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Charge a President? It’s Up to Congress, Mueller Indicates

Special counsel Robert Mueller said Wednesday morning that in any testimony before Congress he would not provide information beyond what is already public about Russian interference into the 2016 presidential election or accusations of obstruction into his investigation by President Donald Trump. But in what could be a roadmap forward for Democrats, he noted that there is another procedure for charging a president of a crime.

That procedure is impeachment by Congress.

“The Constitution requires a process other than the criminal justice system to formally accuse a sitting president of wrongdoing," he said, without using the word "impeachment."

His comment came as part of his explanation about why charging the president with a crime was "not an option we could consider."

Robert Mueller: The Report is My Testimony

[NATL] Robert Mueller: The Report is My Testimony

Mueller repeated what he said in the report, that if the special counsels team had confidence that the president did not commit a crime it would have said so.

“We did not however make a determination as to whether the president did commit a crime,” he said.

He also reiterated that a decision from the Justice Departments Office of Legal Counsel did not permit him to charge a president with a crime while he is in office, even if the charge were kept under seal and hidden from the public.

Still, volume II of his report outlines 10 possible episodes of obstruction.

Democrats have been wrestling with whether to initiate an impeachment investigation into whether Trump tried to obstruct Muellers investigation, with House Speaker Nancy Pelosi urging restraint. At the same she has been goading Trump in her public statements.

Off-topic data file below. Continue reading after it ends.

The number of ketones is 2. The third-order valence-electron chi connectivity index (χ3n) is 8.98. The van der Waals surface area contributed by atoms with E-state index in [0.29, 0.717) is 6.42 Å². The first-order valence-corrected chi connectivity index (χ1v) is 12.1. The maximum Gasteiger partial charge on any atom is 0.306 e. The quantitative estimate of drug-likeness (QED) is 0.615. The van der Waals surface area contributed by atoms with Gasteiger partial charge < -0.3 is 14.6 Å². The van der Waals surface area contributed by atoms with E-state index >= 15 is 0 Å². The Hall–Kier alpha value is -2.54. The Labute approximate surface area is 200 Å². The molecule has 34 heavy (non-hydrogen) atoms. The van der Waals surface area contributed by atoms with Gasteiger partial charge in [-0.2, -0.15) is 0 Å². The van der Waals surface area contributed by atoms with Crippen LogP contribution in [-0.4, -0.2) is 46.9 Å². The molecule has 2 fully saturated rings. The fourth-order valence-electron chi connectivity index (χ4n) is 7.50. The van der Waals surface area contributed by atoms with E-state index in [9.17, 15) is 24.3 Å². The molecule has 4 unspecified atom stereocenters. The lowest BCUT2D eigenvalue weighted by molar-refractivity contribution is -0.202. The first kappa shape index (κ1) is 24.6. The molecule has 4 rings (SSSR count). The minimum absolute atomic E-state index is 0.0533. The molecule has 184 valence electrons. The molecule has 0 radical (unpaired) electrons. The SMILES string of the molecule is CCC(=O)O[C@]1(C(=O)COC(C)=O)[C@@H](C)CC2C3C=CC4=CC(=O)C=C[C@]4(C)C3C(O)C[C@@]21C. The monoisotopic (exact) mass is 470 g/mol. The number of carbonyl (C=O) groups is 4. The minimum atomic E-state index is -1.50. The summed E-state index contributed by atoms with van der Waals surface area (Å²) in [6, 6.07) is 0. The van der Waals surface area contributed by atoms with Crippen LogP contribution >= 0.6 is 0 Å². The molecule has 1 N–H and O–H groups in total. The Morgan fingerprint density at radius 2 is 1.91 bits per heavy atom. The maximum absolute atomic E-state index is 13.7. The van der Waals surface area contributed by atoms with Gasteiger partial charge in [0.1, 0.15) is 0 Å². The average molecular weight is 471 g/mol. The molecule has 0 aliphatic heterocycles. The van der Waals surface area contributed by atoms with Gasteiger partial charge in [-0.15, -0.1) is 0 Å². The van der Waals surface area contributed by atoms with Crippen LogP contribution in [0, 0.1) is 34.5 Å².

Last week, she said, “We do believe that its important to follow the facts. We believe that no one is above the law, including the president of the United States, and we believe that the president of the United States is engaged in a cover-up.”

On Wednesday she thanked Mueller for his "patriotic duty to seek the truth" and said that "the Congress holds sacred its constitutional responsibility to investigate and hold the President accountable for his abuse of power."

Rep. Jerry Nadler, Democrat of New York, is chairman of the House Judiciary Committee, which has the power to initiate an impeachment inquiry, but after Mueller's statement he also stopped short of calling for one.

“Given that Special Counsel Mueller was unable to pursue criminal charges against the President, it falls to Congress to respond to the crimes, lies and other wrongdoing of President Trump — and we will do so," Nadler said. "No one, not even the President of the United States, is above the law."

Other Democrats have begun talk about impeachment, among them those running for president in 2020: former Texas Rep. Beto O'Rourke, Sen. Kamala Harris of California, Rep. Seth Moulton of MassachusettsRead More – Source

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